Up to one in four Danes has an unhealthy accumulation of fat in the liver, also known as fatty liver.
Fatty liver is rarely the cause of symptoms in itself, but people with fatty liver have an increased risk of developing diabetes.
Exactly how the two diseases are linked has, however, so far been unknown.
In a new study, researchers found that people with fatty liver have reduced sensitivity to hormone glucagon which increases the glucagon secretion and leads to increased amounts of glucagon in the blood.
The same is seen in patients with type 2 diabetes, the vast majority of whom have increased fat in the liver.
According to the researchers, the reduced glucagon sensitivity means that the secretion of glucagon is increased via a so-called feedback system between the liver and the pancreas.
An elevated level of glucagon is undesirable as it increases sugar production in the liver and thus creates a high blood sugar level.
The research was conducted by a team at the University of Copenhagen.
With the study, the researchers are introducing an entirely new concept within the field of diabetes: glucagon resistance.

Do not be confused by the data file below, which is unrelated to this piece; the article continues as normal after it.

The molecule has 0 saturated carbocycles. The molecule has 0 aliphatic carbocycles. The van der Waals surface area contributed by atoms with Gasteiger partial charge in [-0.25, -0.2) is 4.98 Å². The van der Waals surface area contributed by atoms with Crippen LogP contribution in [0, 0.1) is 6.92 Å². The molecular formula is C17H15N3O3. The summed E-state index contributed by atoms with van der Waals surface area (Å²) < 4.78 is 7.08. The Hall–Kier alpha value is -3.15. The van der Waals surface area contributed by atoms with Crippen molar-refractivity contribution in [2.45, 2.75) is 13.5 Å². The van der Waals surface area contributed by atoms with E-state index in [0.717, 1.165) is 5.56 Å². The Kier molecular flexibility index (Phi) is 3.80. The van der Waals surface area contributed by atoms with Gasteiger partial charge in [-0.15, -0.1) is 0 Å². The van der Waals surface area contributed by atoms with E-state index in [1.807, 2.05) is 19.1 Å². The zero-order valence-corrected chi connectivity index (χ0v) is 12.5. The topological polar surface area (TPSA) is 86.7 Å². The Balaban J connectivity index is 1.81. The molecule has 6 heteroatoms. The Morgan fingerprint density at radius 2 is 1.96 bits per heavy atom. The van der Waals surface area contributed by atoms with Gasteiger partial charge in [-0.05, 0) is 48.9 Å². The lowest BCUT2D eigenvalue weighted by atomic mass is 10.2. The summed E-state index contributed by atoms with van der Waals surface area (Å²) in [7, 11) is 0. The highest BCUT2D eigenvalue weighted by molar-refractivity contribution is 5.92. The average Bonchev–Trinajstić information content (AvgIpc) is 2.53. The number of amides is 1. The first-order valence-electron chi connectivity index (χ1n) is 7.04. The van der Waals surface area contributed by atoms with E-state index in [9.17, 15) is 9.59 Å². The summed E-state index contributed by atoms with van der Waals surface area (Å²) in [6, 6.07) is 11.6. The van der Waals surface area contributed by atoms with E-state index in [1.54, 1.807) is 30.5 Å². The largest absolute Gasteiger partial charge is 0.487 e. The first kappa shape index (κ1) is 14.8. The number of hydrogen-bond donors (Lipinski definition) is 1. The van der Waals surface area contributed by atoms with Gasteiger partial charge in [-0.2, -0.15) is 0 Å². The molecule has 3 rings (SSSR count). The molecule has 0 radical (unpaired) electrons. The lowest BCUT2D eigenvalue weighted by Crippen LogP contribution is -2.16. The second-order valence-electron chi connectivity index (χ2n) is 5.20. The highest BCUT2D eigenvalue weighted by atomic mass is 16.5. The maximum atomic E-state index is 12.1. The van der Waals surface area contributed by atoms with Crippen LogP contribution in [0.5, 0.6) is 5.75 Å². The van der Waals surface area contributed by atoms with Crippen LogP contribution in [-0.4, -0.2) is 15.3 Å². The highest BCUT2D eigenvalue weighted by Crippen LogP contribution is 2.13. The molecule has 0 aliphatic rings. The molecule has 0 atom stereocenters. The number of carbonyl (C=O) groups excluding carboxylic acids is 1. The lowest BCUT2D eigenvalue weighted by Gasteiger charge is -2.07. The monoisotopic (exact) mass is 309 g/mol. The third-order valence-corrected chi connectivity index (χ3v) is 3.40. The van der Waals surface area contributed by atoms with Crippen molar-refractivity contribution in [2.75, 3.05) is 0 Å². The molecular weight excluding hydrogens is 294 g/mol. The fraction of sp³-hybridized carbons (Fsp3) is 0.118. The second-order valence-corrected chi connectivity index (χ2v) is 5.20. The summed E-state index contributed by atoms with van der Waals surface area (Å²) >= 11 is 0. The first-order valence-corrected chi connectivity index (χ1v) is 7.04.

They believe that the concept is so fundamental to the understanding of diabetes that it should not be limited to laboratories and research environments.
The decreased glucagon sensitivity may help to explain the connection between fatty liver and type 2 diabetes. And with new knowledge come new opportunities.
If doctors can detect decreased glucagon sensitivity, they can start treatment earlier. That way, they can stop the glucagon level and thus the blood sugar from running wild.
This study points to a new biomarker (the glucagon-alanine index) that may be useful in identifying persons with impaired glucagon sensitivity.
If doctors can detect glucagon resistance from a blood test, they can start treatment early and thus prevent the development of type 2 diabetes.
The treatment consists primarily of weight loss, which will limit the amount of fat in the liver but may also include drugs that go in and inhibit the hormone glucagon.
One author of the study is Nicolai J. Wewer Albrechtsen, Assistant Professor at the Novo Nordisk Center for Protein Research.
The study is published in Molecular Metabolism.
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